The Italian entry, a piano jazz number, which finished in second place was pretty good and would probably have been a more deserving winner than the actual winner. The much publicized Irish twins of Jedward and the UK entry Blue weren’t bad, but not as good as they had been made out before the contest. Though part of me wanted to see the UK win, if only because we might have had John Barrowman hosting next year. But of course, we’d probably have ended up with Graham Norton or Jonathan Ross or even Russell Brand – shudder.
My favourite was actually the French contestant, who sung a pseudo-operatic song in Corsican. Beautiful voice, cute singer and a minority language at the Eurovision Song Contest – what’s not to love? Actually, the contest has gotten more boring from a linguistic POV, since they changed the rules and almost everybody is singing in English. Though the ways some contestants mangle the English language is interesting. The last song, a really weirdly dressed gothic band from Georgia (We called them “Georgian cyberpunk vampires”), was a good example. The band came on, we marveled at the horribleness of their outfits (a lot of the contestants have a horrible dress sense, but this bunch was a special brand of awfulness) and then I looked to my Mom and said, “Well, the song isn’t too bad. And it’s brave that they’re singing in their own language.” A bit later, “Oh crap, I think that’s actually supposed to be English.”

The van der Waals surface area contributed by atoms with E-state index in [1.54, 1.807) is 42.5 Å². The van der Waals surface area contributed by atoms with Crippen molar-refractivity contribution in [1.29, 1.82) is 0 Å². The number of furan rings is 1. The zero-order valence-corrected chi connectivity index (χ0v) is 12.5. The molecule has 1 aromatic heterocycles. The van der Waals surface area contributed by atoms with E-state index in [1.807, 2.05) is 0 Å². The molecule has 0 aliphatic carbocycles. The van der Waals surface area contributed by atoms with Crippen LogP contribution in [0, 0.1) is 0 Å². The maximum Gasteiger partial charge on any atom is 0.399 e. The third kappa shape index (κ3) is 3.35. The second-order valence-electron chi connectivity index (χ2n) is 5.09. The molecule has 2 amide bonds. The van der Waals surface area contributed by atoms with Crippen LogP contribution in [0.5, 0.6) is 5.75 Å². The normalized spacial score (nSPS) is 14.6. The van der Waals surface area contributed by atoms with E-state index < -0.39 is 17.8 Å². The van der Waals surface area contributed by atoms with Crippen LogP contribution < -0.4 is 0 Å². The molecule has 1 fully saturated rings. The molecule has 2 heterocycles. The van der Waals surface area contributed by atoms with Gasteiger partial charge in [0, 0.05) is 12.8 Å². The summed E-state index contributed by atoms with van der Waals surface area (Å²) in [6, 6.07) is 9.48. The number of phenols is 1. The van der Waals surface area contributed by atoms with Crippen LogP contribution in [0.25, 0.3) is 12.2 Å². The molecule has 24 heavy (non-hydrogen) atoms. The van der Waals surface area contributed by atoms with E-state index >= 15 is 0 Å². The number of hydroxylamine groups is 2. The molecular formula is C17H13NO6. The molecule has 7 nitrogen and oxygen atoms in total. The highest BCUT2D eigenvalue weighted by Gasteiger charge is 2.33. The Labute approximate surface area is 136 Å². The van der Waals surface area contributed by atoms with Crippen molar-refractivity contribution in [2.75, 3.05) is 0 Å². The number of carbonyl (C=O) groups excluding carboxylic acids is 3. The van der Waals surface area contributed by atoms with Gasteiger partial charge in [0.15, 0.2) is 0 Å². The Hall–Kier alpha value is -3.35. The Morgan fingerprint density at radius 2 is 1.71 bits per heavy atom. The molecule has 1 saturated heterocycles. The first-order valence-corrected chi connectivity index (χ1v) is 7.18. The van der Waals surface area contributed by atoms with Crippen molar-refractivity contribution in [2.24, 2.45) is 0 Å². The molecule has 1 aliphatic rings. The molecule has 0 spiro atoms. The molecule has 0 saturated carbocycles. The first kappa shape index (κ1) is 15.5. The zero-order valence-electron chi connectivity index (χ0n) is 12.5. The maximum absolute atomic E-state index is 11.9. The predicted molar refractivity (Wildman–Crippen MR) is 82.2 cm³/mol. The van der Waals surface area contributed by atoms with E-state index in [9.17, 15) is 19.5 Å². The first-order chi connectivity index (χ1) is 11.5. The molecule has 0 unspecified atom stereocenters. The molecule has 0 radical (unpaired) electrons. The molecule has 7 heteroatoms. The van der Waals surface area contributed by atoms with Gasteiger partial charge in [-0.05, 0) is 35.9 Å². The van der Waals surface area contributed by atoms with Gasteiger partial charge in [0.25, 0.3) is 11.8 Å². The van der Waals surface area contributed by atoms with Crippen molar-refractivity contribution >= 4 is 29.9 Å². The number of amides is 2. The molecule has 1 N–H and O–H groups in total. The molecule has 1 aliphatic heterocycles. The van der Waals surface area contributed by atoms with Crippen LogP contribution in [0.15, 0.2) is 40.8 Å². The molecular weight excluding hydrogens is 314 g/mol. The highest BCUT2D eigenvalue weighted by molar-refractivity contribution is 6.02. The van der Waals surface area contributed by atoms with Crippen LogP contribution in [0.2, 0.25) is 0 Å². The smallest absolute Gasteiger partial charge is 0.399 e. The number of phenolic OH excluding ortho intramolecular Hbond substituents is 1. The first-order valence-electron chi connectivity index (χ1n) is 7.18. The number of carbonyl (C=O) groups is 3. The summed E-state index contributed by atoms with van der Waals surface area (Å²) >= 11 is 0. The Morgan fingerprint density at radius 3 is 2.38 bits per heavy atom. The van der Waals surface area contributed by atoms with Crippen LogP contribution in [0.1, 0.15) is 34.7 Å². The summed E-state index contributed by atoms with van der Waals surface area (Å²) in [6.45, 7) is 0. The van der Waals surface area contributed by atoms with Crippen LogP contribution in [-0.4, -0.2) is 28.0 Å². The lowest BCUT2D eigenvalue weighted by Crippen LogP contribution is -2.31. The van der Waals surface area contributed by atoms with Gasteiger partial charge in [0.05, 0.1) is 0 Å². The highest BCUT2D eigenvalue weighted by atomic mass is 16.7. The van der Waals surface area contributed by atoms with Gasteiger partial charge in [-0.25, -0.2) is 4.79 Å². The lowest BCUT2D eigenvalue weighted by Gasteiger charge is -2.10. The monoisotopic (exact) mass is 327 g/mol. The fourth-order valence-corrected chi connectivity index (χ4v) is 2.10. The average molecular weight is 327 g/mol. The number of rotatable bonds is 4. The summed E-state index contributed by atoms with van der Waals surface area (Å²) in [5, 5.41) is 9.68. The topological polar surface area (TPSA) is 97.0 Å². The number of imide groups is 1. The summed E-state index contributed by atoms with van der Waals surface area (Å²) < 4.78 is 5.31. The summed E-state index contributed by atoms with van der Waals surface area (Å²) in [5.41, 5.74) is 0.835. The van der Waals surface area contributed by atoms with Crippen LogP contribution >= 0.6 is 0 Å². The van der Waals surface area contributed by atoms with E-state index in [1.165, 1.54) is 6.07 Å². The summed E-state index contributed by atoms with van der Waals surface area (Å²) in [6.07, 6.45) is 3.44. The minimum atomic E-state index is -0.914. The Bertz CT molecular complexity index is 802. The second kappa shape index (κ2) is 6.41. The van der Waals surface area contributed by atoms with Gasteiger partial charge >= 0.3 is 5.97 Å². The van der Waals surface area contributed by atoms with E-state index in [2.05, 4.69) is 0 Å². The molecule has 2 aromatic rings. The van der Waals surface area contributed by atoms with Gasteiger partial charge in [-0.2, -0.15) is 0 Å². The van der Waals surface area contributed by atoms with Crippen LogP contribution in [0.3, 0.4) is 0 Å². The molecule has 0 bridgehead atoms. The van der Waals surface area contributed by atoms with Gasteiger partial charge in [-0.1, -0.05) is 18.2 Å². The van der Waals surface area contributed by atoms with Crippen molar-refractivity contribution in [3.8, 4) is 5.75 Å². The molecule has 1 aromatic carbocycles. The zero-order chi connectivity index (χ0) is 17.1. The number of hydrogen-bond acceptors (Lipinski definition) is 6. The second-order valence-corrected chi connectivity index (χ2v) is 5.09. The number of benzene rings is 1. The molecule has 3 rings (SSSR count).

In the end, the winner was Azerbaidjan with a ballad that wasn’t bad, but wasn’t particularly memorable either. I don’t think I’ll even recognize that song when I hear it on the radio two weeks from now. Provided I ever actually hear it on the radio again. Because plenty of Eurovision winners, particularly those from Eastern Europe, are never heard from again, at least here in Germany.
However, even if their song wasn’t that great, the reaction of the Azerbaidjani duo upon winning was a joy to behold. The guy clutched the trophy and wouldn’t put it down again, not even when reprising the song. I now have a vision of him at Düsseldorf airport going through security while still refusing to relinquish his trophy. And on the plane home to Baku, still clutching that trophy. Also neat: The female singer waving a Turkish flag, which she had probably grabbed in the confusion. But then Turkey did give Azerbaidjan twelve points, so it was only fair.
Anyway, next year’s contest in Baku will be interesting, to say the least. When it was clear that Azerbaidjan would win, my Mom turned to me and said, “I bet their cabinet is having an emergency meeting right now, discussing how to pay for the bloody thing.”
Finally, I give you what is probably my favourite Eurovision song of all time, “Dschingis Khan”, the German entry for 1979. Unfortunately, it lost out to “Hallelujah”, which is a pretty damn good song in itself.
It also turns out that today’s Doctor Who episode is actually the Neil Gaiman episode, so I will have to watch it.